My colleagues and I recently installed a large network of tree sap sensors, point dendrometers, and meteorlogical station to study the Lycorma delicatula (Spotted Lanternfly) threat to timber species. An automated system conisting of 16 sap flux sensors and 32 point dendrometers were installed on eight Black Walnut trees. A meteorlogy station including an anemometer, precipitation bucket, radiation sensor, soil moisture sensor, air temperature and relative humidity were installed.


  • CR1000X - Campbell Scientific Datalogger (1)
  • AM 16/32B - Campbell Scientific Multiplexer (2)
  • Cell210 - Verizon cellular telemetry (1)/li>
  • TDP-30 - Dynamax Thermal Dissipation Probe transpiration (Sap Flux)sensor (16)
  • ZN11-T-IP - Natkon point dendrometer (32)
  • CS655 - Campbell Scientific Time Domain Reflectrometry sensor (1)
  • 03002 - Wind Speed & Direction (anemometer) sensor (1)
  • HMP60 - Campbell Scientific Temperature and Relative Humidity sensor with shield (1)
  • CS100 - Campbell Scientific Barometric Pressure Sensor (1)
  • CS300 - Campbell Scientific Pyranometer (1)
  • TE525 - Texas Electronics 6 inch orifice rain gage (1)
    Power System
    • 165 Watt 12V Mono solar panel
    • Victron Smart MPPT Solar Charge Controller
    • Deep Cycle Lead Acid Battery (3)

    The CR1000X datalogger is the base unit for this system. Two multiplexers are used to allow all the sensors to be wired to just one datalogger. The sensors consist of SDI-12, analog, diferrential, and single-ended measurement protocols. The meteorlogical datasets are being measured every minute and an average for a 15-minute period is recored in the data table with an exceptiono of relative humidity which is only sampled at the 15-minute mark. Sap flux sensors are averaged over a hour and recorded in its table. Sap flux sensors are oriented on the north and side of the trees. Point dendrometers sensors are also averaged over a hour and recorded in its own data table. The dendrometers are oriented east and west on the same trees as the sap flux sensors.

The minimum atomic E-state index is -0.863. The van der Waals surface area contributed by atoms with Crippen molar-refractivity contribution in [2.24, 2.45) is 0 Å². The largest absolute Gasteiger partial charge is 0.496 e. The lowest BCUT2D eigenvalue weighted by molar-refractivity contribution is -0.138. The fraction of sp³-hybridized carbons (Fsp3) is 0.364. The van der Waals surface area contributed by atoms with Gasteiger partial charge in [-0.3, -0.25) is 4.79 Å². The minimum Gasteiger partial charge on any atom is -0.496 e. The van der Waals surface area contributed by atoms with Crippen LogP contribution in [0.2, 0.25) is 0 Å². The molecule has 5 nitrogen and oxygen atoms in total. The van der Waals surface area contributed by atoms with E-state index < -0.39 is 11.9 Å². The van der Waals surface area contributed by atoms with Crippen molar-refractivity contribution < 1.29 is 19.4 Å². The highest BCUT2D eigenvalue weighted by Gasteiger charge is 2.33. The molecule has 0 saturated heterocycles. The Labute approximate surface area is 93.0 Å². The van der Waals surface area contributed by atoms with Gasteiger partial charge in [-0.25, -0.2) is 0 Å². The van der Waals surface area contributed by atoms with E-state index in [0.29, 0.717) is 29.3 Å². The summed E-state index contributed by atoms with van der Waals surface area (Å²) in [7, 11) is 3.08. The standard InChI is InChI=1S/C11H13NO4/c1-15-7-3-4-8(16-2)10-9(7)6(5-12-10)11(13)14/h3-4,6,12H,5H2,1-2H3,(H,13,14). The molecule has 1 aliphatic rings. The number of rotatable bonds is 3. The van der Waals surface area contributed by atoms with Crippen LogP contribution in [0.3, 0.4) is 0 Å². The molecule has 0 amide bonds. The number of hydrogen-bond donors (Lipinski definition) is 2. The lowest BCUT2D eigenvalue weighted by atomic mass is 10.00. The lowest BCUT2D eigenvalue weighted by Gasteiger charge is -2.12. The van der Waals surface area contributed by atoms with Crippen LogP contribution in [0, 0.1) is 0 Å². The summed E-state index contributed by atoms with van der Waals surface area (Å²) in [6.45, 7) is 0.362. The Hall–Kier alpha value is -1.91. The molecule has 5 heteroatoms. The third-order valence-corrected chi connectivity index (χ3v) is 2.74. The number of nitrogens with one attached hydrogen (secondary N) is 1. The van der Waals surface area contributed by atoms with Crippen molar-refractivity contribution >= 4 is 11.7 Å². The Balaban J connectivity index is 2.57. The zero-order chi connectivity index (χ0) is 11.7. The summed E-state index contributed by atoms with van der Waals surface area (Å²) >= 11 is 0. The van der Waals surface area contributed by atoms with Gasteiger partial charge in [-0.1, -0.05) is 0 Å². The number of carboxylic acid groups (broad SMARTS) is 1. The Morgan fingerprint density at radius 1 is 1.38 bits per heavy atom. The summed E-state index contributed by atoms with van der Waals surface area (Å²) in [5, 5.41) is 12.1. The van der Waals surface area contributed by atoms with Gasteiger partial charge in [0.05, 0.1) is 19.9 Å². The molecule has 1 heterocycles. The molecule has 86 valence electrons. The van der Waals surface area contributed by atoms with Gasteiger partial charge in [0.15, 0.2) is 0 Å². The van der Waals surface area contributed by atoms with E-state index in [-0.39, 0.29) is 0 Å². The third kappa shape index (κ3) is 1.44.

The entire system is powered through a single 165 watt solar panel setup. The panel charges three batteries wired in parellel through a regulator. The load (datalogger) is wired from from the regulator through a 7.5 amp fused connection. The panel is mounted on a post oriented to the south-southeast.

    Sensor Installation

    Dynamax Thermal Dissipation Sensors (Sap Flux)

    These sensors are relatively simply to install into the trees. Care must be given though to not break or damage the probes as they are very thing and brittle. To install simply drill a 30mm deep hole with a #53 drill bit. A slightly larger bit may be required on some tree types. The bit should be thoroughly cleaned with clorox before drilling. Rinse the holes out with a syringe filled with hydrogen peroxide. A lithium grease can also be applied to help prevent the tree from growing around the probes and make better connection between the probe and woody material. Ensure the heated probe is placed into the top hole. Once probes are inserted a thermal and precipation barrier should be wrapped around the tree covering the sensor. A strap should be placed around the tree and cinched tight at the top of the barrier to hold it up and to help prevent precipation hitting the sensor.


    Point Dendrometer Sensors (Sap Flux)

    Point dendrometers can be finicky to install depending on the tree. In our case, we had to use a chisel to scrape off the dead portion of the bark that was about one to two inches thick. Caution is needed to ensure live bark portions are not penetrated during this process. Once a relatively flat surface is obtained to mount the platform chisel out a 1.5 x 1.5 cm square down to the xylem. Apply a lithium grease to the exposed are to help slow the growth down allowing the sensor to in place longer. Hold the mount and sensors into position and mark the mounting holes, drill the holes and pound in the mounting bolts. Push the mounting bracket and sensors onto the bolts until you get volt meters readings between the bark and xylem sensor that are within >0.2kOhm and < 1.5kOhm. One other important aspect is to ensure the program on a CR1000X datalogger is using the high resolution in the data table (IEEE4 data type).


    Musser Gap Data


    Wiring sensors and programming dataloggerWiring

    Point DendrometerPoint Dendrometer

    Solar Panel SetupSolar Panel Setup